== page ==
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Old 12-08-2010, 03:20 AM   #11
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You will get a lot of different answers ranging from 6-12. I typically like to do 8-total hours. With 1-hour dawn before the 6-hours of full light and 1-hour dusk after the 6-hours of full light.
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Old 12-08-2010, 08:25 AM   #12
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try to mimic the natural day. 10-12 hours is what i would shoot for.
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Old 12-08-2010, 03:14 PM   #13
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Most of the livestock in our tanks come from near- or equatorial waters. They are used to a 12 - 13 hour light period day. The standard advice is for 12 hours of actinic and 10 hours of daylight for PC, T5 and MH-combos.
That would include the actinics on an hour before the others and an hour longer.
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Old 12-08-2010, 04:08 PM   #14
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the morning evening transition is great for fish, so it doesn't startle them with a sudden on/off, and it's great for the human keepers to see their creation under the blue lights, but it doesn't effect the corals either way.

i have used the morning/evening transition for most of my tanks, except for my last tank, which was a shallow reef. i used plant grow fixtures over that tank which only had one cord, so i couldn't do the morning evening thing. the corals didn't care either way. they grew just fine.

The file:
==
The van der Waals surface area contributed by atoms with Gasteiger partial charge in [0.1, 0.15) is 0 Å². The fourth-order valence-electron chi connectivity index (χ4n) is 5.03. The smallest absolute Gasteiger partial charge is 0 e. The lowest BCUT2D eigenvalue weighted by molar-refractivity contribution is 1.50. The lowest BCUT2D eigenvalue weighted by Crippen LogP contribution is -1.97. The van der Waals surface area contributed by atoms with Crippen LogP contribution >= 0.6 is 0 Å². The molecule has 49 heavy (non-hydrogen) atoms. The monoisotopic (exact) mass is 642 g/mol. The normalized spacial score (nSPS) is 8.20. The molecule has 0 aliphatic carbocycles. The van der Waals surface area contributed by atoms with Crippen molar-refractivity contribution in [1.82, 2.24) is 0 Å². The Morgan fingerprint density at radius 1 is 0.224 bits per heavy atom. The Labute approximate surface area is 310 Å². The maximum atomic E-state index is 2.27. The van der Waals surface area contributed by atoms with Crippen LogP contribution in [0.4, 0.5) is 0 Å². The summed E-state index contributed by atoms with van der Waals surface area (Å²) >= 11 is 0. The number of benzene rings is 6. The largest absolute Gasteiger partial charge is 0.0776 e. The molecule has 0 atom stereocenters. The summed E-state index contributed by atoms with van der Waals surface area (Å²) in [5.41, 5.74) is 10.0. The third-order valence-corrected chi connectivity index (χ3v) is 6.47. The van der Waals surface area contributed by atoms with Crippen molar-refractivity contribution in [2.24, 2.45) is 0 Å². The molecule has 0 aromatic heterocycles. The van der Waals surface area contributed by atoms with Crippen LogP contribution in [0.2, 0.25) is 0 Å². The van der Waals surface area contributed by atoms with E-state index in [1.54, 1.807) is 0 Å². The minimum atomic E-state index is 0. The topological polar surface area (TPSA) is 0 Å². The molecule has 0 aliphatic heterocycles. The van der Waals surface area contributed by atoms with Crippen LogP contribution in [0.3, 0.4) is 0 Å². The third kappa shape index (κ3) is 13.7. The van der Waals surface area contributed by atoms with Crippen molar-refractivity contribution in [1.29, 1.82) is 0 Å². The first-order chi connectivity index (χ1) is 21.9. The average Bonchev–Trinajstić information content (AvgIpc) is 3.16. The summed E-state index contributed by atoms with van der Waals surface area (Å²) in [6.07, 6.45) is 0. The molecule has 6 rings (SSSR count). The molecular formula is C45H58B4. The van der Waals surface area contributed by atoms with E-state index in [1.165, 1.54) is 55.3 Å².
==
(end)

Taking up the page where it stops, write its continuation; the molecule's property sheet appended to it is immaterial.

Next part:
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Old 12-09-2010, 06:23 PM   #15
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Quote:
Originally Posted by jessimiff View Post
Hi,

We have a marine tank that we have had for approx. 2 years now and from a lot of trial and error we are starting to make progress. However, when i look at pics of other tanks, their live rock is always clean and almost white looking, whereas we seem to have a constant algae prolem, its green and ruins the entire look of the tank. Any advise would e soooo appreciated.

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Jess
do you use 0tds water from a RO/DI? how old are your bulbs?

none of my rocks are white, and most get covered in coraline.
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Old 12-09-2010, 07:27 PM   #16
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I've heard that if LR turns white its called Calcination or something like that... I may be wrong but I think that means your LR is Dying? IDK for sure hopefully someone can verify for me b/c2 of my LRs are doing the same thing
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Old 12-09-2010, 08:05 PM   #17
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live rock is not really alive. it's the bacteria that resides on it that makes it "alive". turning white could be a few things:
some times folks upgrade their lighting which kills all the coralline, and the rock turns white.
sometimes they have an urchin in the tank that eats everything on the rock rendering it white.
sump rock that doesn't see any light is usually white.
some times it's just going through a stage. for instance, you buy live rock with all sorts of stuff growing on it from the lfs. put it in your tank and between the transport out of water or wrapped in damp newspaper, and the cycle, all that colorful stuff dies off and white rock is left. this is usually the case for new tanks.
that rock you get from the lfs sits out of water for days before they get it. damp from a sparse coating of wet newspaper- hardly enough to sustain some of the life on it. then you put it in the tank. all the dead stuff causes a cycle as it decomposes. ammonia kills more stuff....white rock is what remains.
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Old 12-10-2010, 07:12 PM   #18
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Oh ok
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